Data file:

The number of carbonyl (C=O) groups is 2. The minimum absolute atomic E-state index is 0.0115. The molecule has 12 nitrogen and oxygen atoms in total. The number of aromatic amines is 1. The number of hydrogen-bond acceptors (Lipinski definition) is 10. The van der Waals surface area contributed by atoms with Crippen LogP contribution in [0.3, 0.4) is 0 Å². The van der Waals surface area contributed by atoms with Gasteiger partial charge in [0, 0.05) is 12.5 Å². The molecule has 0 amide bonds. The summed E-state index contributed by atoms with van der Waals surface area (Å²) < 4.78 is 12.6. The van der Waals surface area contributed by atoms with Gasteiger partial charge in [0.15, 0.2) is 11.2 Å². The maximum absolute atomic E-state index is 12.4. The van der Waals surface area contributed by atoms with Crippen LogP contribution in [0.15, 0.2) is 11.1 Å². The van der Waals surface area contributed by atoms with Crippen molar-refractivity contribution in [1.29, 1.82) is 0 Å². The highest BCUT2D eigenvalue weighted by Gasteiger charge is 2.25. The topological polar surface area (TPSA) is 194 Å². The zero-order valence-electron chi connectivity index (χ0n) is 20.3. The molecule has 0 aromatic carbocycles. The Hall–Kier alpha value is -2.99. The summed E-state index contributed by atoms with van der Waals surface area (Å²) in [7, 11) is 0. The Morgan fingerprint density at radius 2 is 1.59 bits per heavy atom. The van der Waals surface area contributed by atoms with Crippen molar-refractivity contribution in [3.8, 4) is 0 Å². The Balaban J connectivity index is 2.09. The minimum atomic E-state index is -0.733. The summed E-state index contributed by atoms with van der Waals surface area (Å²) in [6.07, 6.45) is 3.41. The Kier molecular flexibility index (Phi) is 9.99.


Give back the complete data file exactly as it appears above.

The number of carbonyl (C=O) groups is 2. The minimum absolute atomic E-state index is 0.0115. The molecule has 12 nitrogen and oxygen atoms in total. The number of aromatic amines is 1. The number of hydrogen-bond acceptors (Lipinski definition) is 10. The van der Waals surface area contributed by atoms with Crippen LogP contribution in [0.3, 0.4) is 0 Å². The van der Waals surface area contributed by atoms with Gasteiger partial charge in [0, 0.05) is 12.5 Å². The molecule has 0 amide bonds. The summed E-state index contributed by atoms with van der Waals surface area (Å²) < 4.78 is 12.6. The van der Waals surface area contributed by atoms with Gasteiger partial charge in [0.15, 0.2) is 11.2 Å². The maximum absolute atomic E-state index is 12.4. The van der Waals surface area contributed by atoms with Crippen LogP contribution in [0.15, 0.2) is 11.1 Å². The van der Waals surface area contributed by atoms with Crippen molar-refractivity contribution in [1.29, 1.82) is 0 Å². The highest BCUT2D eigenvalue weighted by Gasteiger charge is 2.25. The topological polar surface area (TPSA) is 194 Å². The zero-order valence-electron chi connectivity index (χ0n) is 20.3. The molecule has 0 aromatic carbocycles. The Hall–Kier alpha value is -2.99. The summed E-state index contributed by atoms with van der Waals surface area (Å²) in [7, 11) is 0. The Morgan fingerprint density at radius 2 is 1.59 bits per heavy atom. The van der Waals surface area contributed by atoms with Crippen molar-refractivity contribution in [3.8, 4) is 0 Å². The Balaban J connectivity index is 2.09. The minimum atomic E-state index is -0.733. The summed E-state index contributed by atoms with van der Waals surface area (Å²) in [6.07, 6.45) is 3.41. The Kier molecular flexibility index (Phi) is 9.99.